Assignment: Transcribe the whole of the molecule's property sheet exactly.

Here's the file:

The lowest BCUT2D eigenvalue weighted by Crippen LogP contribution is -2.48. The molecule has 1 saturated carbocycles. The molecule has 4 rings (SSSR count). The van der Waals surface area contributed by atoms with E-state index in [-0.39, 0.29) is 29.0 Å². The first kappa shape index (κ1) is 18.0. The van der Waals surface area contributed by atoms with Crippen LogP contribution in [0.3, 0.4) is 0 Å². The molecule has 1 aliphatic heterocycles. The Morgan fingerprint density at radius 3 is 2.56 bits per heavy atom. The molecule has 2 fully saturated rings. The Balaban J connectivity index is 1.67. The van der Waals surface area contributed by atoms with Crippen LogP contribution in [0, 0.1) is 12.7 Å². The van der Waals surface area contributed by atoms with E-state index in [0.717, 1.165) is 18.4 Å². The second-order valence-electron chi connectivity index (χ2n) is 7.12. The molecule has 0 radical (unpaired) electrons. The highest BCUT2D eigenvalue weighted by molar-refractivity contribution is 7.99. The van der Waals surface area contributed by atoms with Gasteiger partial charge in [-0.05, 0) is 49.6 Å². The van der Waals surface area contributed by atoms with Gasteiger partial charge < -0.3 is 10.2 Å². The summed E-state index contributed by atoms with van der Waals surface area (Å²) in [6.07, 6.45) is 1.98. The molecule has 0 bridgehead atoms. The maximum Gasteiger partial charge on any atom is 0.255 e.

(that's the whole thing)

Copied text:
The lowest BCUT2D eigenvalue weighted by Crippen LogP contribution is -2.48. The molecule has 1 saturated carbocycles. The molecule has 4 rings (SSSR count). The van der Waals surface area contributed by atoms with E-state index in [-0.39, 0.29) is 29.0 Å². The first kappa shape index (κ1) is 18.0. The van der Waals surface area contributed by atoms with Crippen LogP contribution in [0.3, 0.4) is 0 Å². The molecule has 1 aliphatic heterocycles. The Morgan fingerprint density at radius 3 is 2.56 bits per heavy atom. The molecule has 2 fully saturated rings. The Balaban J connectivity index is 1.67. The van der Waals surface area contributed by atoms with Crippen LogP contribution in [0, 0.1) is 12.7 Å². The van der Waals surface area contributed by atoms with E-state index in [0.717, 1.165) is 18.4 Å². The second-order valence-electron chi connectivity index (χ2n) is 7.12. The molecule has 0 radical (unpaired) electrons. The highest BCUT2D eigenvalue weighted by molar-refractivity contribution is 7.99. The van der Waals surface area contributed by atoms with Gasteiger partial charge in [-0.05, 0) is 49.6 Å². The van der Waals surface area contributed by atoms with Gasteiger partial charge < -0.3 is 10.2 Å². The summed E-state index contributed by atoms with van der Waals surface area (Å²) in [6.07, 6.45) is 1.98. The molecule has 0 bridgehead atoms. The maximum Gasteiger partial charge on any atom is 0.255 e.